We don’t usually delve into the political arena, but Republican presidential candidate Rand Paul’s rough campaign kickoff is a reminder to public figures from business and entertainment — as well as politics — that preparation and an even temperament are crucial to effective communication.
Paul’s confrontational broadcast interview with Savannah Guthrie on the Today Show, which went viral in social media, was highly criticized by political journalists. Sen. Paul publicly apologized afterward. Even Fox News’ Megyn Kelly (who generally supports Republican candidates) chided Paul for shushing Guthrie.
This type of behavior and public flogging is to be avoided at almost all costs. Here is advice we give our clients when they expect to be under pressure in a media interview or Q&A from investors or other outspoken stakeholders:
- Don’t interrupt a challenging questioner in mid-sentence, especially if their challenge has some merit. Let them finish before you respond firmly, but carefully.
- Interrupting before the question has been framed also makes it appear that you have a trigger temper, don’t want the question to be heard, and that you have something to hide. i.e. Don’t be a bully when you are the invited guest.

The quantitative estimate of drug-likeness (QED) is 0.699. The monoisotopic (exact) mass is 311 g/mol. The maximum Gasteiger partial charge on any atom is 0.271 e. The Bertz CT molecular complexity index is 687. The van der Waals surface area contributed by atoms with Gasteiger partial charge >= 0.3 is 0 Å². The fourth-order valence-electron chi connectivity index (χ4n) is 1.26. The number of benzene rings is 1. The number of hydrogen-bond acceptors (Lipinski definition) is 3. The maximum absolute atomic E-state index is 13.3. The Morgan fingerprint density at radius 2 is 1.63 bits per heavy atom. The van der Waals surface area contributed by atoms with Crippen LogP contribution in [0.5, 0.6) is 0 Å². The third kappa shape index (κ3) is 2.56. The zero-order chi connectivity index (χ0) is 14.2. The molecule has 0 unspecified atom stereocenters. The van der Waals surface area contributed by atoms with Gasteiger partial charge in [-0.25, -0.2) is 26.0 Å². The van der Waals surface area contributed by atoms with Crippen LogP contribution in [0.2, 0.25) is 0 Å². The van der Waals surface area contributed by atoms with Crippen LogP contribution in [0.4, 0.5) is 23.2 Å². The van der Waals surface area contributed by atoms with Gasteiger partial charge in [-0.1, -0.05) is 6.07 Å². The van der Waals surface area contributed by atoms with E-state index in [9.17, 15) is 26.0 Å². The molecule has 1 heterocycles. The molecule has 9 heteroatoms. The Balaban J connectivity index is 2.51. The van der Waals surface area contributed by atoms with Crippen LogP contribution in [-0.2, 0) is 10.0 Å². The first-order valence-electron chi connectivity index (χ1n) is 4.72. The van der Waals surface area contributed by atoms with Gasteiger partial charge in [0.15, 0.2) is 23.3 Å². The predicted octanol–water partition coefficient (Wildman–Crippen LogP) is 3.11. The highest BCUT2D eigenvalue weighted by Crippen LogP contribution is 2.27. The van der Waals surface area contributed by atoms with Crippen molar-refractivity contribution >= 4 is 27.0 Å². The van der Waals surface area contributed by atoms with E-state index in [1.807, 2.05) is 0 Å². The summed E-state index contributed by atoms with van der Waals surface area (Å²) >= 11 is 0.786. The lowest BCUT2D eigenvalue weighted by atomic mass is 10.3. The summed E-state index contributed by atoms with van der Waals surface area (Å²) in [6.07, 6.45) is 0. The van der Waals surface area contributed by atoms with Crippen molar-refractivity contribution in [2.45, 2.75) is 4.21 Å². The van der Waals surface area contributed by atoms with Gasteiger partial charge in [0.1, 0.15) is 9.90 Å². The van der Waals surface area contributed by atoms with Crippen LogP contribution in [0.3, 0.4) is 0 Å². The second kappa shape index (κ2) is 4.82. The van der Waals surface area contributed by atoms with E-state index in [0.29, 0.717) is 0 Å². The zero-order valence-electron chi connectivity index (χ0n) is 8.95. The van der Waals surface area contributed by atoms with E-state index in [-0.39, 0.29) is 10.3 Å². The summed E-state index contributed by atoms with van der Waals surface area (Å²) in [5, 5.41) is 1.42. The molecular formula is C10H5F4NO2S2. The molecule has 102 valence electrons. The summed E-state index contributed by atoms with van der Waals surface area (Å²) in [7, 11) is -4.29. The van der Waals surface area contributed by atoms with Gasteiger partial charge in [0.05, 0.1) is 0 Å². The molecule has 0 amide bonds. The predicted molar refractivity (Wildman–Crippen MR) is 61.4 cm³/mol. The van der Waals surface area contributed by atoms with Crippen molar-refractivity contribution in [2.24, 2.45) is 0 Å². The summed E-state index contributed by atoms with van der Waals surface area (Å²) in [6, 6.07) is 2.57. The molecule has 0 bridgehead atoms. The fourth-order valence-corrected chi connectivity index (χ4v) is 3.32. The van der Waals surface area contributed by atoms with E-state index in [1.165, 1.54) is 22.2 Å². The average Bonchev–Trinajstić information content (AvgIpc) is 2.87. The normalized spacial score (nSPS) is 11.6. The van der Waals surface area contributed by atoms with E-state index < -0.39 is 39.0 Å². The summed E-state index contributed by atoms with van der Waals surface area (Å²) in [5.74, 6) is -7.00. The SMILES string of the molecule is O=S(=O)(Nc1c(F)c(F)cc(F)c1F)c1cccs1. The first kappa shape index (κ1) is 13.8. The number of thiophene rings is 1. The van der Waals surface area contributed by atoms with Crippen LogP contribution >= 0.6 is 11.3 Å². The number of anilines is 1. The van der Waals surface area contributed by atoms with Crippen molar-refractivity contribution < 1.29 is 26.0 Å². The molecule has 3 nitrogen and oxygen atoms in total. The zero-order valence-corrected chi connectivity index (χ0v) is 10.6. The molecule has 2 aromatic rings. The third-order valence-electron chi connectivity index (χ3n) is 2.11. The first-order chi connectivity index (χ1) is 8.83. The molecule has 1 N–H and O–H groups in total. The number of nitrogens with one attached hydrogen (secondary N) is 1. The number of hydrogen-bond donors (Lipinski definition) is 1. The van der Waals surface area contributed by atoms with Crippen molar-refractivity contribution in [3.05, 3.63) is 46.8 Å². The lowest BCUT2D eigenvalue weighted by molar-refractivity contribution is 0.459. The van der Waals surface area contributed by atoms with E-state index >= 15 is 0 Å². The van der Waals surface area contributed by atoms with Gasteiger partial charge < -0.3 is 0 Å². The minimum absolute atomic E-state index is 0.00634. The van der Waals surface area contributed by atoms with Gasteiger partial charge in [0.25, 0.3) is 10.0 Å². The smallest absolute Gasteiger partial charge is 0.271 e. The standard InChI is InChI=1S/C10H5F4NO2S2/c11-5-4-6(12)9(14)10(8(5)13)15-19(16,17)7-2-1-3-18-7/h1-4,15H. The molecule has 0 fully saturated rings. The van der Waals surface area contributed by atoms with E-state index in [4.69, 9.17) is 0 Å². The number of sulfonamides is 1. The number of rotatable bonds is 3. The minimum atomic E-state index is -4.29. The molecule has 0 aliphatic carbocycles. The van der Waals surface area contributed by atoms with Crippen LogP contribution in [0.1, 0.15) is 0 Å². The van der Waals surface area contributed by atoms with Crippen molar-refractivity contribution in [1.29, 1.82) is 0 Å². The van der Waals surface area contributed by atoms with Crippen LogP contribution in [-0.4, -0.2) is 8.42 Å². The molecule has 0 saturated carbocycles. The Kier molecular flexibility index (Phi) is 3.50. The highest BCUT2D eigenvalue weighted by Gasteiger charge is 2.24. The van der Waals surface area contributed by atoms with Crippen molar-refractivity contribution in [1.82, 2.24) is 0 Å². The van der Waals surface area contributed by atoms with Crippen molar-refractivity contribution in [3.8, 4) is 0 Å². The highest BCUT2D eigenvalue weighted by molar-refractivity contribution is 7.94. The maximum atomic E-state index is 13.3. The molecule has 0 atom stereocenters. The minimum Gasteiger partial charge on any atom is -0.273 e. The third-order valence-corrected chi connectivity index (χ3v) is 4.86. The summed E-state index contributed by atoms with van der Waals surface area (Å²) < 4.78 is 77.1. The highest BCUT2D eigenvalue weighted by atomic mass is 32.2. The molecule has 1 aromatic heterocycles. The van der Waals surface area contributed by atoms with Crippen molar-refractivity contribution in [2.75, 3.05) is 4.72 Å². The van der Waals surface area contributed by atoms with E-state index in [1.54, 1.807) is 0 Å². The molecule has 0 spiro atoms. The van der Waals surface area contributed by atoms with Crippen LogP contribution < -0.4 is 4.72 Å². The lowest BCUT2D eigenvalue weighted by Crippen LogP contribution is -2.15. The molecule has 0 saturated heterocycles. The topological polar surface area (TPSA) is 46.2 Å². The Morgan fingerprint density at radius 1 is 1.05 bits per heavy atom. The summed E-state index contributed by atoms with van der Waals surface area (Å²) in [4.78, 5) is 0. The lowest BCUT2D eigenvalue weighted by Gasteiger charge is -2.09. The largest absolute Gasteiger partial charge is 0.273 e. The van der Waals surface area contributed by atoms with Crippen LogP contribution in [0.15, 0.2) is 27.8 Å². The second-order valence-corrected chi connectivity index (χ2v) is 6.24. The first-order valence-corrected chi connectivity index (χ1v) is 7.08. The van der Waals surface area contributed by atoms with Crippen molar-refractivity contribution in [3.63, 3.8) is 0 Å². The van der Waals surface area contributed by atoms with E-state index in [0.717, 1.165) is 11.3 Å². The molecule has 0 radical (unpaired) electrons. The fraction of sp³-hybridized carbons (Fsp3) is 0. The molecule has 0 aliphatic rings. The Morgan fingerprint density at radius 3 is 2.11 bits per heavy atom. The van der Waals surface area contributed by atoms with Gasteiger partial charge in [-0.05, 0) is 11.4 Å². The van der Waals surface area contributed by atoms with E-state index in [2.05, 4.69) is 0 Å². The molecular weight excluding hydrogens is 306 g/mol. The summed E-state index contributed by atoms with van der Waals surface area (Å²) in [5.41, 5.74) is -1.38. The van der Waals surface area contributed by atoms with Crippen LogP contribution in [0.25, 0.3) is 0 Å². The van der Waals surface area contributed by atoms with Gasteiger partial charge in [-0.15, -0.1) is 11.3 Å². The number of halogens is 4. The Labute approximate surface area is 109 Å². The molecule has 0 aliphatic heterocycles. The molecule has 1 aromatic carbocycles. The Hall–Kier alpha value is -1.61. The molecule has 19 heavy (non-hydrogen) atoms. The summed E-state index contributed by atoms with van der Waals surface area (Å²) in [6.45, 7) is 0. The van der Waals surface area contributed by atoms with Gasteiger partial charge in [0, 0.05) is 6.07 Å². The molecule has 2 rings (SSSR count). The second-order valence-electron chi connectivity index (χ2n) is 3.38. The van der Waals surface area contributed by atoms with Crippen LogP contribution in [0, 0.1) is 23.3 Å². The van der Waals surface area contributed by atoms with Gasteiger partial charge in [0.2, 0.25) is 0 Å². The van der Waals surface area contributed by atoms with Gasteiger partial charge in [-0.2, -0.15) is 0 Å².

- Pause before responding. Give your brain a moment to reset so you can calm down before you say something impulsive that will haunt you later as a negative sound bite, often out of context.
- Be prepared for “gotcha” questions that are crafted to put you in a corner. These can be references to previous contradictory public statements, or to comments from competitors. Train yourself in advance to acknowledge a challenging question or absorb a blow, and then bridge to an appropriate prepared response that puts you back on strong footing.
- Use phrases that allow you time to answer. “I disagree with those comments…” “Let me put that statement into perspective…” “Would you like to know what I actually said and the context…” “Actually…”
Several pundits had predicted such an outburst by Paul based on his previous run-ins with questioners he perceived as hostile. That’s another lesson: perhaps it’s time to take a good hard look at yourself and consider changing your approach before you become a punch line or a punching bag.